Daily. Anonymous communications will be disre-
garded. The names of communicants will, however,
be regarded as confidential upon request. Contribu-
tors are asked to be brief, confining themselves to
less than 300 words if possible.
A LITTLE EXPLANATION
To the Editor:
A little explanation to the article "Student Says
War Is Expected, Aroused By Students in China,"
published in The Daily, Oct. 31, 1933.
She - Miss Louise Van Evera, '37 - said, "The
Majority of the Chinese people are so used to
war-." We all know that the farming portion of
the human race is the most inert to any change
of thought and habit. The majority of.the Chinese
population are farmers. The Chinese have been a
peace-loving Mace for the past five thousand years.
Referring to the student agitation toward anti-
Japanese feeling, it is true that the students are
more or less sensitive toward Japanese invasion.
Following every new Japanese mistreatment of
China, such as the insulting Twenty-One Demands
or more recently the unwarranted Shanghai mas-
sacre, there always has been an anti-Japanese
movement of some kind. You can see that these
actions are reactions to the outside stimuli. In
a true sense these actions are aimed at nothing
more than "Let us alone." So the reactionary
anti-Japanese feeling can not very well compare
with that between France and Germany which
Miss Evera feels very "bad" about.
If that is the kind of anti-Japanese agitation
by the Chinese students to which she refers then
I am quite proud of it. For it is the only resource
China has left with which to meet the ruthless
Japanese invasion. If China lets Japan have
Manchuria without a word from even the stu-
dents, and the U.S.A. lets Japan take California
without a scrap, what will happen? I shall leave it
to the reader's imagination.
Both France and Germany have territorial am-
bition and a superiority complex. How can these
be compared with the reactionary self-preserva-
tion, which is the so,-called anti-Japanese feeling
of the Chinese!
Therefore, I do not think it is as bad as Miss
Evera thought. Sixteen years in China, if she had
been of more mature age and in the right position
might have made her an authority on some
Chinese affairs. I presume, however, that the
major part of those sixteen years were spent in
As concerns Pearl Buck's "The Good Earth,"
the authoress has admitted herself, a few months
ago, that her book does not represent the true
picture of Chinese peasant life of today. I sin-
cerely hope that the readers of the recent article
will accept this as an added explanation.
L. H. Lee, Spec.
kel). a foreign prince (Ivan Lebedeff) and her
suitor and press agent (Lee Tracey).
Miss Harlow is vivacious and confident, al-
though her job is not notably brilliant. Tracy
never had such an opportunity for fast-thinking;
it is difficult to imagine anyone else in his role.
"Bombshell," highly exaggerated mirror of
Hollywood life though it is, provides an unusual
amout of material for one to conjecture over.
Even the casual newspaper reader will recognize
the source of most of the author's story.
" 7ING for a night" is, for about two-thirds of
its footage, a good comedy about a minister's
son who becomes a prize-fighter. Then it unex-
pectedly develops into terrific prison death house
Chester Morris is the fighter who takes the
blame for the murder of John Milian, although
his sister Helen Twelvetrees, has killed him. Alice
White has a small role, that of the fighter's girl.
The actual star of the film is Grant Mitchell,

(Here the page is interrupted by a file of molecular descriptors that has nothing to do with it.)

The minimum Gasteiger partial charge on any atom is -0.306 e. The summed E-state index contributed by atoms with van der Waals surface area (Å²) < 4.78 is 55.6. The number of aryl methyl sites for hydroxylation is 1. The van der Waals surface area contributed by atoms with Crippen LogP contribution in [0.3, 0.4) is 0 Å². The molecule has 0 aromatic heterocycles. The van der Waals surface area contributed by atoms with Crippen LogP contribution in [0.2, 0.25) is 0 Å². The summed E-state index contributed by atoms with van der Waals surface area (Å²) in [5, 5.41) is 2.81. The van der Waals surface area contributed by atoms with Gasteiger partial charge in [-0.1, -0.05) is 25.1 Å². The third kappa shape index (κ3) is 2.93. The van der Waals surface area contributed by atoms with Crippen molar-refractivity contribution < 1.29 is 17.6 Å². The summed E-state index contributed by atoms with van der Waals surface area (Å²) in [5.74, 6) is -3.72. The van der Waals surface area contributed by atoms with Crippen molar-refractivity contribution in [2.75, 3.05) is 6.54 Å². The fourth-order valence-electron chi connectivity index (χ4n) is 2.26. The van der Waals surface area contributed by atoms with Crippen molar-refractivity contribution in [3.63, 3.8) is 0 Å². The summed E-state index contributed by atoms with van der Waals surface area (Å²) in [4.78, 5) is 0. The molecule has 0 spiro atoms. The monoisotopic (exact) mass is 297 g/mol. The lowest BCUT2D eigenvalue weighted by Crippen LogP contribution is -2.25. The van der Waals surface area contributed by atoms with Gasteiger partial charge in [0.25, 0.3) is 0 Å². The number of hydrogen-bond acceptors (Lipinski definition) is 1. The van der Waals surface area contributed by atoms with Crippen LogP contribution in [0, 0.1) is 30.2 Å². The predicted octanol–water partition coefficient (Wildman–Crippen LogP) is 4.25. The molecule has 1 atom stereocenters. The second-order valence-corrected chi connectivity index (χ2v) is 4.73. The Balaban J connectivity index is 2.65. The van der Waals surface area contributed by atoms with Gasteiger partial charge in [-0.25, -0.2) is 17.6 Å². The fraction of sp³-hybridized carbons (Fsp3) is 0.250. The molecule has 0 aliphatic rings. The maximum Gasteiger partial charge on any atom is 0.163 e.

playing the minister-father of Morris. Here is an
elderly character whose sincerity, in this as well
as in the recent pictures, is noteworthy.
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ALL-CAMPUS FLOOR SHOW
By KIRKE SIMPSON
WASHINGTON - Secretary Hull looks forward
hopefully to his Pan-American tour. He is
the first American secretary of state in many a
day to have projected such a mission for himself.
The fact that he planned it long before Presi-
dent Roosevelt moved to initiate the Russo-Ameri-
can conferences served to relieve the trip of the
interpretation which otherwise might have been
placed upon it.
It was whispered, of course, that Mr. Hull's
pride of office urged him to absent himself while
highly important diplomatic negotiations, the
most important to date of the Roosevelt ad-
ministration, were conducted by the President di-
rect instead of through his secretary of state.
JHE President recognized the existence of such
whispers when he asked Mr. Hull to postpone
his departure long enough to be here when For-
eign Commissar Litvinoff arrived.
There could be no other reason for the post-
ponement. Arrangements already had been made
for Assistant Secretary Moore, Hull's long time
friend and house colleague, to back-stop the Pres-
ident in the negotiations with Litvinoff.
The Virginian took over promptly as adminis-
tration clearing house on Russian matters. In his
case, however, political as well as other questions
involving Russia are centered. Henry Morgen-
thau's Russian clearing house function dealt only
with trade suggestions and proposals.
* * *
SECRETARY MOORE will have the aid of
Under-Secretary Phillips when it comes to
diplomatic niceties. That may be important. The
Roosevelt-Litvinoff conversations are not expected
to go beyond outlining principles of agreement,
if one leading to recognition of Russia is reached.
a might be noted that Secretary Hull is taking
a fhfron the book of a famous predecessor,
Elihu Root, in his Pan-American trip. After the
Spanish-American war, Latin-America looked
with jealous fear toward the colossus of the north.
Cuba and the far-away Philippines flew the Stars
and Stripes. Neighbors to the south wondered
what was coming next, how far an expanding
policy of imperialism at Washington might go.
Root, as secretary of state, went southward. His
trip bore fruit in years of comparative tranquility
for the south as to North American purposes.
The Pan-American conference, itself, was an out-
growth of his efforts.
7PR O OF
that Electric Cooking'